Anthropology is the study of the behavior, origin, and physical and social development of humans. The term forensic refers to the gathering of scientific physical evidence for use in a court of law. Thus, forensic anthropology is the use of anthropology to gather and examine scientific evidence. Forensic anthropologists use a blend of sciences, such as biology, chemistry, physics, and anatomy to aid in the investigation of crimes.
One of the primary roles of a forensic anthropologist at a crime scene is to identify human remains. A forensic anthropologist uses scientific methods and technologies to answer key questions about the crime such as: how many victims are present? Who are they? When did they die? How did they die? Most of
The skull provides the most information for physical anthropologists. Craniosacral, or skull measurements (especially between the eye sockets and the jaw bone,) often help forensic anthropologists determine the race, age, and sex of a body. Forensic anthropologists can sometimes recreate the likeness of a person from skeletal measurements. Teeth can be compared to dental records as a means of identification. Holes, fissures, stains, and other abnormalities indicate trauma and may help to determine cause of death.
Forensic anthropologists also look at the size and shape of the pelvis, as well as signs of wear in the hip joint, to help determine the age and sex of remains. They can tell whether a broken bone happened before, during, or after death. Evidence of bones that were broken during childhood and later healed may help identify an adult body.
Forensic anthropologists may even be able to determine what kind of career a victim may have had by examining skeletal remains. Ridges that form where muscle tissue attaches to bone indicate that a person's job required physical labor. Ridges may also indicate if a person was right or left handed. Looking at microscopic lines in bone fragments yields clues about the overall health of person before death.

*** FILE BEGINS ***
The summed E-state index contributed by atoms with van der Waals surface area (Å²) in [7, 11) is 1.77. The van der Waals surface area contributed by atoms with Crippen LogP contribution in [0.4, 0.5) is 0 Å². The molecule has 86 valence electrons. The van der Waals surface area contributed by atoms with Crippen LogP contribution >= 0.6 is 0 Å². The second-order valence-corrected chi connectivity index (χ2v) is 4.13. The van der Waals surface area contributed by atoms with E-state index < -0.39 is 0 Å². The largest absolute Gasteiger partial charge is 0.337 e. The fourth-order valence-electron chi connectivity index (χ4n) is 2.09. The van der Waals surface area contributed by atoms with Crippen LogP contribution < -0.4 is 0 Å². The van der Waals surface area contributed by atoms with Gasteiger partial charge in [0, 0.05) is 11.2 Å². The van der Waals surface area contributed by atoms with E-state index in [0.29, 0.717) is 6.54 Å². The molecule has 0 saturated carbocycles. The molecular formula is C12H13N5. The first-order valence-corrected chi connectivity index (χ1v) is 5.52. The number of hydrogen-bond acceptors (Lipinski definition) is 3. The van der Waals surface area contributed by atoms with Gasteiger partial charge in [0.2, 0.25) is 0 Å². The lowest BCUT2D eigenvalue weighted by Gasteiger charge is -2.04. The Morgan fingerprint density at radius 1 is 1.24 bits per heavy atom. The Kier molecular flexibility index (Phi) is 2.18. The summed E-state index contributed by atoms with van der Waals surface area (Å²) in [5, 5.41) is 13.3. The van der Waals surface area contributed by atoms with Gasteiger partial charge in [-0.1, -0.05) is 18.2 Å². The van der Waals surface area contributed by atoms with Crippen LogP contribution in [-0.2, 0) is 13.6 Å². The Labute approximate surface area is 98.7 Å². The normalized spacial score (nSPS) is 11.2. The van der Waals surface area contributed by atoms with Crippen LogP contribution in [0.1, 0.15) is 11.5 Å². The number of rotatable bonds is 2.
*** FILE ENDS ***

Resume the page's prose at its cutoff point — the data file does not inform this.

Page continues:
Often, physical anthropologists must work with badly decomposed, charred, or damaged remains instead of well-preserved, whole skeletons. When working with fragments, forensic anthropologists employ technologies such as CAT scans and x rays. They may attempt to gather DNA evidence to identify remains.
Forensic anthropology is not only used to investigate present-day crimes, but is also applied to examine historical events. For example, forensic anthropologists have played a significant role in identifying the remains of wartime military personnel, even decades after the event. This type of forensic anthropology is sometimes referred to as forensic archaeology.
SEE ALSO Ancient cases and mysteries; Anthropometry; Archaeology; Careers in forensic science; DNA mixtures, forensic interpretation of mass graves; Identification of war victims in Croatia and Bosnia; War forensics.
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